It is a highly sophisticated user interface. Unlike the farktarded point-and-click UI’s popular today for no good reason which use a maximum of say 8 buttons, a console typically has 108+ buttons.

Hah-hah, indeed. More importantly a console is really an interpreter.

No, I don’t mean the shell, I mean the console is an interpreter. Just like with shells we have bash, tcsh and crapsh, terminals come in flavors like VT100, VT110, VT220, 3270, 5270 and plethora of others.

Since a terminals has to accept all sorts of input, the language for controlling the terminal is a done via “control codes.” Typically a control code is just a string which is difficult to type.

For example: echo <ESC>[33mCheese<ESC>[0m

What is that <ESC>? Typically it is character 27. How do you type it? On a lot of consoles, you type it like this:

  1. hold down the control key
  2. press the ‘v’ key
  3. let go of the control and ‘v’ key
  4. press the escape key

Pretty neat, huh? That works for ANSI/VT100-based terminals. Not for all terminals. Luckily for us, that’s just about all we really care about.

Of course a real console application (eg: vim) cares about all terminals and you start to move away from writing control codes directly and towards using terminal apis like curses/ncurses PDQ.

For hacking purposes, VT100 terminal codes will do just fine.

I know.. what a load of historic irrelevant blather and so what and quit wasting my time! What is it good for?!

When was the last time you looked at a log file? Let me put it a different way, when did you stop looking at log files? Chances are you are watching a log file right now! I know I am!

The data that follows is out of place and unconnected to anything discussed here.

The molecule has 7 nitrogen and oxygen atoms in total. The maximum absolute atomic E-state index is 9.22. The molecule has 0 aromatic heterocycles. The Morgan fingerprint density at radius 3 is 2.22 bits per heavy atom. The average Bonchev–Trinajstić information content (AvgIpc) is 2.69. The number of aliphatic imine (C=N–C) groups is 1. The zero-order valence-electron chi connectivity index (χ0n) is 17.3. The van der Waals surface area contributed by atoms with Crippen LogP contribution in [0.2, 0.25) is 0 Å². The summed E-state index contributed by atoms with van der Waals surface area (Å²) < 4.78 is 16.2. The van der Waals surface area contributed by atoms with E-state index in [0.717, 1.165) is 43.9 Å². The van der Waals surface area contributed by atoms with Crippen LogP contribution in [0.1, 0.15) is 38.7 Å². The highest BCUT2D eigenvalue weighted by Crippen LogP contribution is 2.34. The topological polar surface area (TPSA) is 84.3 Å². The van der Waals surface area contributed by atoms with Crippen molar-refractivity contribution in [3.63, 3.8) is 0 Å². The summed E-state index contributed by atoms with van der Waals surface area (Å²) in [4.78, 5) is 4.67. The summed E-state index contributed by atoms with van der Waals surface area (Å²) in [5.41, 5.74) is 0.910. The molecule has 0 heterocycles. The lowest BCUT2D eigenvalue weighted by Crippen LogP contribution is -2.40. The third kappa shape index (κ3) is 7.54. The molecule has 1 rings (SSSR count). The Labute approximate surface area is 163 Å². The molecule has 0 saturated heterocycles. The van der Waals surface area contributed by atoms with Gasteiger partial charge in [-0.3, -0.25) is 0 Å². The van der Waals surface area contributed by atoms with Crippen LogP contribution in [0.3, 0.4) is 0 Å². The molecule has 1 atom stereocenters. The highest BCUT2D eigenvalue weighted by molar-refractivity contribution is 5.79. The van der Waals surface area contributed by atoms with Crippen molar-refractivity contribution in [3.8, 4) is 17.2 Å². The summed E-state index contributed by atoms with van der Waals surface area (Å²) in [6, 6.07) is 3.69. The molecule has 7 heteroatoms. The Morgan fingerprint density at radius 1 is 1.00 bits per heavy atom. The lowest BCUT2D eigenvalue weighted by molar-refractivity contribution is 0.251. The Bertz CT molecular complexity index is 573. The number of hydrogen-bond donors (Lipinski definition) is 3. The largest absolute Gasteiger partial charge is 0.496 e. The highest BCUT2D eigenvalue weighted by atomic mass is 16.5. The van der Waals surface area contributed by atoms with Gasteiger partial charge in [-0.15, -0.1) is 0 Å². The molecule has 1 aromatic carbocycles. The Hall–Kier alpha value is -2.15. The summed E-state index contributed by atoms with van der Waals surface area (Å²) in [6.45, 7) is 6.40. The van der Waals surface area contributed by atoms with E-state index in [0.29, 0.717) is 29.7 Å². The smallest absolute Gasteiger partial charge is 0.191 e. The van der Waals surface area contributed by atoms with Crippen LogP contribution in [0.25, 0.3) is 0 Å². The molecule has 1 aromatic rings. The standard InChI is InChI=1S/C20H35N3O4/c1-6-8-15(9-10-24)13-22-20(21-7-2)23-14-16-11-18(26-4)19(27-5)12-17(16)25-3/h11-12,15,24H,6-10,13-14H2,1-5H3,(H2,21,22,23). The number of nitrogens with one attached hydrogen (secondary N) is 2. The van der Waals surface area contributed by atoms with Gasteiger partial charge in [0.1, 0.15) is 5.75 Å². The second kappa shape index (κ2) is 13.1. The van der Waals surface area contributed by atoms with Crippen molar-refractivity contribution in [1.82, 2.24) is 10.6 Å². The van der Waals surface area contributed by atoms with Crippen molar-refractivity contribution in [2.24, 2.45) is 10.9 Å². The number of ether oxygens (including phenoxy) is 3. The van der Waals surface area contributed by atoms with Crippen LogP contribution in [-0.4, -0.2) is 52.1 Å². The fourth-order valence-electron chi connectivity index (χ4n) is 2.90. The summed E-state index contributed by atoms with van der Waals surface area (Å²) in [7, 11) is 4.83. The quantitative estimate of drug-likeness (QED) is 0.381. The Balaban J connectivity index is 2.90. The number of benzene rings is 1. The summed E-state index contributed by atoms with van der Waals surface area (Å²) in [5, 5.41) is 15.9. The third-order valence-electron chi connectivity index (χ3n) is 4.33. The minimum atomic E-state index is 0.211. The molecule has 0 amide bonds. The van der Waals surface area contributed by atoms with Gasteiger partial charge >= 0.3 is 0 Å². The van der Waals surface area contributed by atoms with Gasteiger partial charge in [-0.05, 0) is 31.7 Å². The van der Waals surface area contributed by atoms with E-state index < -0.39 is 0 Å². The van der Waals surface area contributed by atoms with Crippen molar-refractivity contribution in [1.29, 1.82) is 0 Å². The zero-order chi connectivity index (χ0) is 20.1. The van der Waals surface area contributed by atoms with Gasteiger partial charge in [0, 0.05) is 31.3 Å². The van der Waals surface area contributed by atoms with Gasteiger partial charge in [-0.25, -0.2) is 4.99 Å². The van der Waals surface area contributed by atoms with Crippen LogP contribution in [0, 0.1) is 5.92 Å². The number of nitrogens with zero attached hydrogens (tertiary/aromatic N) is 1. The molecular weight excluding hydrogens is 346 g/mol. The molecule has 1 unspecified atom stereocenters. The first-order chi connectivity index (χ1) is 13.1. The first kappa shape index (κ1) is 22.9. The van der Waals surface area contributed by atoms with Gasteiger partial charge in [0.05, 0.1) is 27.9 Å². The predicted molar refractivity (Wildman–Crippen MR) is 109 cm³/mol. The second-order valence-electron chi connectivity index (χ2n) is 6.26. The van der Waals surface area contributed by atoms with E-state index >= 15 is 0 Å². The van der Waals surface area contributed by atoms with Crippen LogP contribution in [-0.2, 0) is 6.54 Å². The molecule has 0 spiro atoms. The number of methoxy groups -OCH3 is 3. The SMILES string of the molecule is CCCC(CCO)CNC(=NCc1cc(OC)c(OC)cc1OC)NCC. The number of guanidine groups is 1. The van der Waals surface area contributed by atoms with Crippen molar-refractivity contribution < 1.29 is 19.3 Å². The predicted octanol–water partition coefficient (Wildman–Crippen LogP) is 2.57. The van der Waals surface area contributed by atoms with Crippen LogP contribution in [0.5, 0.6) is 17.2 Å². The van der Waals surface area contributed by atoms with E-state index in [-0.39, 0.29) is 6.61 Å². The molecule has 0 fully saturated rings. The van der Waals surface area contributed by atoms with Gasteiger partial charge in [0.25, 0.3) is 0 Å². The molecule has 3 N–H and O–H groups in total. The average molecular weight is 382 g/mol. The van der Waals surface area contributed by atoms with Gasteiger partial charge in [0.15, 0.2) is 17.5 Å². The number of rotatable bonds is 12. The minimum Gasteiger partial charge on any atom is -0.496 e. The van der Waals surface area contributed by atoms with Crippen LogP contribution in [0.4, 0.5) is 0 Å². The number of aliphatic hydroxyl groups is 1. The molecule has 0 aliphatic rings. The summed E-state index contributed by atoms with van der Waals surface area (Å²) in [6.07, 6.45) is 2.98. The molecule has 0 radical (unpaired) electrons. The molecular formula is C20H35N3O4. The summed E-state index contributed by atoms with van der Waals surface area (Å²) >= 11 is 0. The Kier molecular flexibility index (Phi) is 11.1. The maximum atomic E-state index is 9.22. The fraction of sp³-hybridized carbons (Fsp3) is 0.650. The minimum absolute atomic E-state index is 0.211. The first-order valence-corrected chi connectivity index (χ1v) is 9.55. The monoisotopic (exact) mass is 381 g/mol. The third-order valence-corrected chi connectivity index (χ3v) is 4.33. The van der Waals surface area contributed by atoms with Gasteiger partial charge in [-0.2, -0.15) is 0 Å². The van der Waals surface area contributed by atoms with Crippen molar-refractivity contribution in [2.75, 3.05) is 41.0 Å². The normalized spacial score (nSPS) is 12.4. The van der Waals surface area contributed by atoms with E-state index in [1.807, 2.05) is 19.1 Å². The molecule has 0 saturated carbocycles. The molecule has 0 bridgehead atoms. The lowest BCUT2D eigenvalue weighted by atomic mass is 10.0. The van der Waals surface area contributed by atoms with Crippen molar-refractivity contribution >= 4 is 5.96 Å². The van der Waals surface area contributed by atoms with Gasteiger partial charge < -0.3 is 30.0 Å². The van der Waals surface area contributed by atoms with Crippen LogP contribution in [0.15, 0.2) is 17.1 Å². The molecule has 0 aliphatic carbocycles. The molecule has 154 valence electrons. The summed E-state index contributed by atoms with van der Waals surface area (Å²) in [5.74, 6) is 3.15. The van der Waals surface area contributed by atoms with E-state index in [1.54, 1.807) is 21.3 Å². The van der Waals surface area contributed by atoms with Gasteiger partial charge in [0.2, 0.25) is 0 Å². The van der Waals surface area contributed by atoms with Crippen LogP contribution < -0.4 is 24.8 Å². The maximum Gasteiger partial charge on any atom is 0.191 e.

What percentage of log output do you care about for a given task? 10%? 2%? Isn’t it a drag that it just blends in with the rest?

Of course you could grep it out, but then you lose the context… Or you might forget a term and have to reproduce the problem again (again [again]).

IMHO, a kick-aspirin use for VT100 color codes is for log highlighting, and it is some simple, it can be easily scripting into a general use script.

Here is the kind of usage I would like:

usage: cat foo | line_lite.sh ( pattern highlighting )+

pattern         is a ala grep
highlighting    is a colon separated list of colors

the colors are 

    reset        bright      dim         underline    blink
    reverse      hidden      black       red          green
    yellow       blue        magenta     cyan         white
    black_bg     red_bg      green_bg    yellow_bg    blue_bg
    magenta_bg   cyan_bg     white_bg

That way I can use it like: tail -f some.log | line_lite.sh Exception red “some other text” green:underline

In order to make this happen, I need to convert that red, green:underline crap to the appropriate VT100 code.

Natually, I do this with sed:

_line_lite_color_to_code() {